While inorganic growth remains a key priority, we understand that the company 
will continue its prudent approach, focusing on assets in proximity to 
existing assets. The coming elections in Nigeria could delay potential 
transactions to toward the end of 2019, if anything happens at all this year. 
We calculate that Seplat could acquire such assets for slightly more than $0.5 
billion before seeing any pressure on the rating, all else remaining 
unchanged.

We see Amukpe-Escravos as an important milestone in reducing Seplat's reliance 
on the Trans Forcados Pipeline (Seplat's operations were badly affected after 
a militant group blew up a section of the Forcados terminal in February 2016). 
Although the Amukpe-Escravos launch was delayed, we understand that it is in 
the final stages and we expect it to start operating in first-quarter 2019 
then ramp-up through the year. The two pipelines--together with some capacity 
for exporting via the costlier Warry Refinery jetties--should reduce the 
effects on the company of potential military conflicts. In 2018, the political 
situation in the Niger Delta remained stable. 

We expect production will likely remain at 50,000-55,000 boepd in 2019 before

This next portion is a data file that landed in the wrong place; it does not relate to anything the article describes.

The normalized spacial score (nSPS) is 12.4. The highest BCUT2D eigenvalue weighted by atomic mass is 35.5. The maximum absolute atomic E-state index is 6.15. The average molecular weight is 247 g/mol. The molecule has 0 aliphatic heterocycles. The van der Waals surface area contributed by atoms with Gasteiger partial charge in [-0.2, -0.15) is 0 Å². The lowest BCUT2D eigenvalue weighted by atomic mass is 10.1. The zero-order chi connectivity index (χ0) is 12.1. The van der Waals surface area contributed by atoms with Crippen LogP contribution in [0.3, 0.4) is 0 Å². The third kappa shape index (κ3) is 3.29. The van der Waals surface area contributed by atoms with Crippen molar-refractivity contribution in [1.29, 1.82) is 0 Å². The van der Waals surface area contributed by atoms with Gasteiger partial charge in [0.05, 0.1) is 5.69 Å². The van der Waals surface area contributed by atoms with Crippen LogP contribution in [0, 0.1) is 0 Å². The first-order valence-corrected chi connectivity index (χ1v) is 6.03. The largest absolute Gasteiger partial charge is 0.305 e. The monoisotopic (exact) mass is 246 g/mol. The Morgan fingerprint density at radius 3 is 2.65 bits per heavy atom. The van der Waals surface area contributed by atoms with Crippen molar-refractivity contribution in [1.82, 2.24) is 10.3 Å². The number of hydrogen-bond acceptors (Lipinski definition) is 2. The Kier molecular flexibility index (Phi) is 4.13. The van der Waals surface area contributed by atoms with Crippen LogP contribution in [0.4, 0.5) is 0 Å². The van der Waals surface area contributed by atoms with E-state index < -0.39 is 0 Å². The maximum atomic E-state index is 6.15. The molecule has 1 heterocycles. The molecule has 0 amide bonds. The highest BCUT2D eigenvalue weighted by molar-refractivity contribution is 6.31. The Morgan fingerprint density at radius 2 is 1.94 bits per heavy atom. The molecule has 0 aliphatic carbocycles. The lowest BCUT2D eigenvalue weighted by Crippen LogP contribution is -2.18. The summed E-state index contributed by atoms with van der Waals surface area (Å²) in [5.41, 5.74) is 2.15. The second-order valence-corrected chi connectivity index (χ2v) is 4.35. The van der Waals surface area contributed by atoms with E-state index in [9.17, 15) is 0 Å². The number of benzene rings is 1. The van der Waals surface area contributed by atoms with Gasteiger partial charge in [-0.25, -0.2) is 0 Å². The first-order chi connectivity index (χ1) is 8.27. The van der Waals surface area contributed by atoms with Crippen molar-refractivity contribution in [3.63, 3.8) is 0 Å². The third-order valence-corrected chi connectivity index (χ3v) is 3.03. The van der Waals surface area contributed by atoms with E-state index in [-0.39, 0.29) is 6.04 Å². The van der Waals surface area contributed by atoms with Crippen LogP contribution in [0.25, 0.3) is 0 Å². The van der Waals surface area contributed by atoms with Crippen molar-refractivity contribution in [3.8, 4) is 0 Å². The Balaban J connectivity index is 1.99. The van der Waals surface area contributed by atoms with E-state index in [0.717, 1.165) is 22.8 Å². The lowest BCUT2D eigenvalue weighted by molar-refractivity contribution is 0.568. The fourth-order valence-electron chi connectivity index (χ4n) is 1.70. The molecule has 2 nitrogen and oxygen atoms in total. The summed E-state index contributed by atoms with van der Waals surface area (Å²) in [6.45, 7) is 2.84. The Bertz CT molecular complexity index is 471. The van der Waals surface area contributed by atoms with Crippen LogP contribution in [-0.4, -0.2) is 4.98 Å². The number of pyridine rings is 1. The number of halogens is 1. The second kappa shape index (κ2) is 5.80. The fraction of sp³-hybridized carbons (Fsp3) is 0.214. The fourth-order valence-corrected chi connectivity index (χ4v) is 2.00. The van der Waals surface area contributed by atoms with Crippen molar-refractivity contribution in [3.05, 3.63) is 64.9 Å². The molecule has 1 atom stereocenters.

increasing to 55,000-65,000 boepd in 2020. The growth will stem from new 
drillings in 2018 and 2019. Under our base case, Seplat will allocate $100 
million-$200 million to organic growth in each of the coming years compared to 
our estimated capex of well below $100 million in 2018 (in the first nine 
months of 2018 the company invested $29 million).

The Assa North and Ohaji South (ANOH) gas field is seen as one of Nigeria's 
critical gas development projects, aimed at increasing gas production and 
processing infrastructure development to meet growing demand. The plant's 
total expected processing capacity is 300 million standard cubic feet per day 
(mmscfd). Seplat's share will be 150 mmscfd, which is close to our estimate of 
its total gas production in 2018. This project will be important for the 
growth of Seplat's more stable gas business, which is supported by healthy 
local demand and is delinked from oil price volatility. Post the FID, which we 
expect later this year, the company will need to invest several dozens of